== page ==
Wednesday, June 30, 2010

The Plato Code?

Jay Kennedy (a visiting scholar at the University of Manchester) has produced a detailed study of what he claims are regular, objectively quantifiable, "musical" patterns in the works of Plato. These mathematical patterns, according to Kennedy, are strongly Pythagorean. A quick look at Kennedy's own "Introduction for Scholars" to his work justifies, in my opinion, taking him and his work seriously.

Although there are some real problems (surprise!) with how Kennedy's research is being hyped in the media, there are some very positive aspects to what he is up to. The important thing to remember, however, is that Kennedy's "discovery", in fact, merely confirms the predominant view of Plato and his philosophy that held sway for well over 20 centuries, and which was only very recently replaced with a new "scholarly consensus".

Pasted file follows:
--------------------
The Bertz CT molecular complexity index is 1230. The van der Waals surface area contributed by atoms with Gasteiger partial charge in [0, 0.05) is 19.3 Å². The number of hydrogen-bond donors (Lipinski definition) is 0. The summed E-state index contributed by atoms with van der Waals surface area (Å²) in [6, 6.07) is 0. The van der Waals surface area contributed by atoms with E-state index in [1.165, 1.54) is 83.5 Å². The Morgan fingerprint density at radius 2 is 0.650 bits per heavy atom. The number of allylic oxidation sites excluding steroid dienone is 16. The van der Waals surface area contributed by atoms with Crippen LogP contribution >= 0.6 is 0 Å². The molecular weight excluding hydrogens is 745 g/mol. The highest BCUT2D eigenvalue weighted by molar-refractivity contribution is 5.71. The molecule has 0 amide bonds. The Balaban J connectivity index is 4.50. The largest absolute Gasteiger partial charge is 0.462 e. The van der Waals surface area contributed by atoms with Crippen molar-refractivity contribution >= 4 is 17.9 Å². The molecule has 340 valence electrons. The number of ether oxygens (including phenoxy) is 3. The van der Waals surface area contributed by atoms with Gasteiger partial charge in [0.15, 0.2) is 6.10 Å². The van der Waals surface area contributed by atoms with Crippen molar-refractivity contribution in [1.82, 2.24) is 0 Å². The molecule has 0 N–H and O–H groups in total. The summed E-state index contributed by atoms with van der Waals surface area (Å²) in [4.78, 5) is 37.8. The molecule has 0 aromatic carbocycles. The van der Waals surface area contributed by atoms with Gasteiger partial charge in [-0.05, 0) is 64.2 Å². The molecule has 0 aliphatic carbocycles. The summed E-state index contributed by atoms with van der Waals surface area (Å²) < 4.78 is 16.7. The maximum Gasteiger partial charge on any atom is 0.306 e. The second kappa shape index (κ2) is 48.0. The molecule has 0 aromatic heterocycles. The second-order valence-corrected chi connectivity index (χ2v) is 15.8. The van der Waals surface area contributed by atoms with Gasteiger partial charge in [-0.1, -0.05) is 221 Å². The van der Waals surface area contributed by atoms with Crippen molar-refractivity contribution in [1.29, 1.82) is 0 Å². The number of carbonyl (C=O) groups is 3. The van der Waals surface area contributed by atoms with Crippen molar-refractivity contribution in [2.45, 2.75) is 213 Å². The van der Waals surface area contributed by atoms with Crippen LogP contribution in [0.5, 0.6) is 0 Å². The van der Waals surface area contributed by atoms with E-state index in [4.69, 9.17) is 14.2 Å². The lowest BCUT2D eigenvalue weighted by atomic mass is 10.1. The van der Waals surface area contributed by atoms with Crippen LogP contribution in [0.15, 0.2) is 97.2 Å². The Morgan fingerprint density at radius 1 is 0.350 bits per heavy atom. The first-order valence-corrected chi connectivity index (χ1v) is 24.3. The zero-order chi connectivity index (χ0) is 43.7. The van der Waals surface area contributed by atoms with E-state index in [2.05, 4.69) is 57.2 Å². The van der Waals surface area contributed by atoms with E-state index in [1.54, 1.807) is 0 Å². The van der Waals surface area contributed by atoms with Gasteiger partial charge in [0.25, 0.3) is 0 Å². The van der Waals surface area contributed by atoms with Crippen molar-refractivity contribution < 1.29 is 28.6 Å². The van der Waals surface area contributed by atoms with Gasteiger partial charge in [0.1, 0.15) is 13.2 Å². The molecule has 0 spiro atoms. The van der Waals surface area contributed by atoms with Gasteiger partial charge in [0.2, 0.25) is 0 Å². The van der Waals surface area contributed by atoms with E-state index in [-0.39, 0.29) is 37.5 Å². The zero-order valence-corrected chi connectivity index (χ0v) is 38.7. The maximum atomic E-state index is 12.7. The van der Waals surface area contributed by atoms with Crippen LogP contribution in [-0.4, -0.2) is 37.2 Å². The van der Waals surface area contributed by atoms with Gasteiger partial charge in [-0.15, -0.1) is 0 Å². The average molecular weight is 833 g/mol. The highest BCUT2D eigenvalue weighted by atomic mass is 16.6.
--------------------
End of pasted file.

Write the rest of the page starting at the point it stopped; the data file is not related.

Here is what Kennedy has to say in his own words:
The distance between 'neo-Platonism' and Platonism has been steadily diminishing since the work of Dodds. This work implies that the reports among Plato students that he was a Pythagorean in some strong sense were correct. This reaffirms the views among some neo-Pythagoreans and neo-Platonists. How is the history of the reception of Plato now altered?

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